2. Chen et al in an unpublished RCT of 30 patients did not find HCQ provided benefit. The study suggests that if it has an impact, it is likely small. 

3. Gautret et al in a non-RCT of 36 patients suggested that HCQ reduced the duration of viral shedding in infected patients. 6 patients in a post-hoc analysis who received HCQ in combination with azithromycin showed further reduction in the viral carriage. However, this was not statistically significant and groups were not well balanced at baseline. 

4.  Chen et al in a double-blind RCT of 62 patients showed that HCQ can significantly shorten the time to clinical recovery and promote the absorption of pneumonia among patients with COVID-19. However, this study has not yet been certified by peer review. 

5. The Marseille study, an unblinded, non-randomized study of 26 infected patients showed a significant reduction in viral load with HCQ. And the number of positive cases was spectacularly reduced by the combination of HCQ with azithromycin. However, this study was full of flaws, there wasn’t adequate matching between the two groups, there were 6 dropouts who weren’t accounted in the study, patients in the control group didn’t have uniform testing, and the patients in the HCQ group had more severe symptoms and were further along in their clinical course. Apparently, this was the study, based on which President Trump promoted the use of HCQ!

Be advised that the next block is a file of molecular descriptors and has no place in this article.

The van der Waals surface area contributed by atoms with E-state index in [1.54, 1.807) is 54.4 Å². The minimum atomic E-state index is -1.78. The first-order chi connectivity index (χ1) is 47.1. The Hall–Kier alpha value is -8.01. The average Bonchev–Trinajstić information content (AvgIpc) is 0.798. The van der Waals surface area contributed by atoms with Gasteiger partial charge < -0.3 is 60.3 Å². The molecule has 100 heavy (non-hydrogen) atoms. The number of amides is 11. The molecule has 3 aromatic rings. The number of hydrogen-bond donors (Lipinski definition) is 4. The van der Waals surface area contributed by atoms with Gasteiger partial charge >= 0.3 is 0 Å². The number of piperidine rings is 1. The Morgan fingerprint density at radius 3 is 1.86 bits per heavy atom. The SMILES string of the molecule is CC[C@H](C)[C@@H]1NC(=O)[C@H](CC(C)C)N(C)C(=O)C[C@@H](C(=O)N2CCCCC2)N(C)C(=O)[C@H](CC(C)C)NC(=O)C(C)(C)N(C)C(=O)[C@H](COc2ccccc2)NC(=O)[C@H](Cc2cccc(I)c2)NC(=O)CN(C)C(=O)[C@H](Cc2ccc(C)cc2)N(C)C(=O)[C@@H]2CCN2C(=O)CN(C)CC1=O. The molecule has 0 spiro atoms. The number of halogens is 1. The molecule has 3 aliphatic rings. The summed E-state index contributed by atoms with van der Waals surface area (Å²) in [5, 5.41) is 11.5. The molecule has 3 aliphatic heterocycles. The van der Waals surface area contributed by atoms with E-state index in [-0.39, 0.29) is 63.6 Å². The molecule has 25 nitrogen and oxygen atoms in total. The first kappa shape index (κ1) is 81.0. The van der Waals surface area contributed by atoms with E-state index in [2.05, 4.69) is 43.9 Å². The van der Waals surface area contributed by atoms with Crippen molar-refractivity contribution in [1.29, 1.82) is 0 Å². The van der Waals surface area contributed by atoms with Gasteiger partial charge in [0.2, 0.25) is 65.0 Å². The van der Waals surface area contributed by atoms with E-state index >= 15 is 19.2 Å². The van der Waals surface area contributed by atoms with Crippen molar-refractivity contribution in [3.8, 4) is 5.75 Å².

6. The patients taking HCQ should be closely monitored for toxicity, in particular, QT prolongation; especially if it is used with azithromycin. Combining lopinavir/ritonavir with HCQ or chloroquine can cause serious arrhythmias and drug interactions due to the increased QT interval. 


Effect of the pandemic on drug supplies for Rheumatology patients


Hydroxychloroquine has been in use since the 1940s for the treatment of rheumatological conditions such as RA, SLE, and Sjögren’s syndrome. The sudden interest in this drug has led to shortages for patients who rely on it for the treatment of their autoimmune conditions. The Lupus Foundation of America has called on drug manufacturers to increase the production of HCQ, in order to ensure that patients with SLE are still able to access it without much difficulty.